And, regardless of the policy area, the impact of privitisation is the same with profit seeking leading to lesser quality services, poorer employment outcomes and market failure.

Essential services are best provided direct by government

The report makes clear that communities greatly value quality public services, underpinned by good public sector jobs. The community holds the firm belief that essential services are best provided direct by government for the benefit of the public, not shareholders.

The findings of this report are important for ASU members working in local government and the public sector. ASU members have first-hand experience of the pain privitisation has caused in the past through the Kennnett government’s CCT policies as well as conservative state government cuts to public sector employment, and attacks on the wages and conditions of workers in the public sector.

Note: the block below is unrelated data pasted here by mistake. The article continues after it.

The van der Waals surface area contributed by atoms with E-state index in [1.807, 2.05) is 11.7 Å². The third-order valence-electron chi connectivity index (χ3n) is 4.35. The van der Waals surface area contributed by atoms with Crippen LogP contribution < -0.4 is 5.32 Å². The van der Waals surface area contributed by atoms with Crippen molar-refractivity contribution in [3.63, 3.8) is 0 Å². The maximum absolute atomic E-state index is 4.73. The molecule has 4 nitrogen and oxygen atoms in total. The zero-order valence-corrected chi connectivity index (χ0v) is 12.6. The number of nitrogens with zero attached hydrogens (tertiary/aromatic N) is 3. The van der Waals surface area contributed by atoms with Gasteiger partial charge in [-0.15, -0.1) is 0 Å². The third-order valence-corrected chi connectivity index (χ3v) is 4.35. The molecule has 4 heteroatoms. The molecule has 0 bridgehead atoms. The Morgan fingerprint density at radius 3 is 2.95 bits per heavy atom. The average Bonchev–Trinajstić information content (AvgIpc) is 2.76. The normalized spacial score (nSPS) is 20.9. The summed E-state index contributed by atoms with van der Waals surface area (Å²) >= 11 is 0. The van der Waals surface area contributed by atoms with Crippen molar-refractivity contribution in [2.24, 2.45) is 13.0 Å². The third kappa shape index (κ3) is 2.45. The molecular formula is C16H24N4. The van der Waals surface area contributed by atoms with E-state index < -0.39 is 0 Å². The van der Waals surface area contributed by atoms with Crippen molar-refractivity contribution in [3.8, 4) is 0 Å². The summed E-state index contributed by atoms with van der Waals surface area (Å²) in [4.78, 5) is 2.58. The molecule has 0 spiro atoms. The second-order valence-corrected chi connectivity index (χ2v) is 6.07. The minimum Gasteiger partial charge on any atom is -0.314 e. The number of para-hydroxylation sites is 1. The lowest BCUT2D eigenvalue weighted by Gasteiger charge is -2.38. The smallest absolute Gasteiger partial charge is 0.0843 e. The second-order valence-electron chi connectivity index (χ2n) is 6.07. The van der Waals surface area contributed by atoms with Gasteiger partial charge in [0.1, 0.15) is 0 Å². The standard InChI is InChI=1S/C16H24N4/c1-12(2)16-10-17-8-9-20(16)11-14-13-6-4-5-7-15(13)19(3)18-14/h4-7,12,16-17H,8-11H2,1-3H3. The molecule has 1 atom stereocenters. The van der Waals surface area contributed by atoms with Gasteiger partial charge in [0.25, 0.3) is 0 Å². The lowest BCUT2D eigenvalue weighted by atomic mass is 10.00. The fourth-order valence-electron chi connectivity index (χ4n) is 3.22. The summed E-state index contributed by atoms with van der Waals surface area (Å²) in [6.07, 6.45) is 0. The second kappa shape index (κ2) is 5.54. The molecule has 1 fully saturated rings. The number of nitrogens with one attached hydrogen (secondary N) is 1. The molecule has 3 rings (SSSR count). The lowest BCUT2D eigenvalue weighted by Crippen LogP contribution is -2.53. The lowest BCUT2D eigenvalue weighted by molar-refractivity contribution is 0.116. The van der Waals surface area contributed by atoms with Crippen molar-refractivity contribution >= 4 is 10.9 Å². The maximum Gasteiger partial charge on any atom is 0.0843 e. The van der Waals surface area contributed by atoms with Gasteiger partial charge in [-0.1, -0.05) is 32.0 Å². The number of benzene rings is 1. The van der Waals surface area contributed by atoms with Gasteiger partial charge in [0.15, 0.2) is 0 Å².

The report provides vindication for the work of ASU members resisting privatisation in fighting to keep their jobs and the services they provide their communities ‘in-house.’ The report shows there is no community appetite for further privitisation of services and that ASU members have their communities on side.

This is good news for quality public services and good news for those ASU members delivering services to their communities directly from councils and state government authorities.

For further information:

People's Inquiry Into Privatisation

Changing the rules by taking back control: the community reaction to privatisation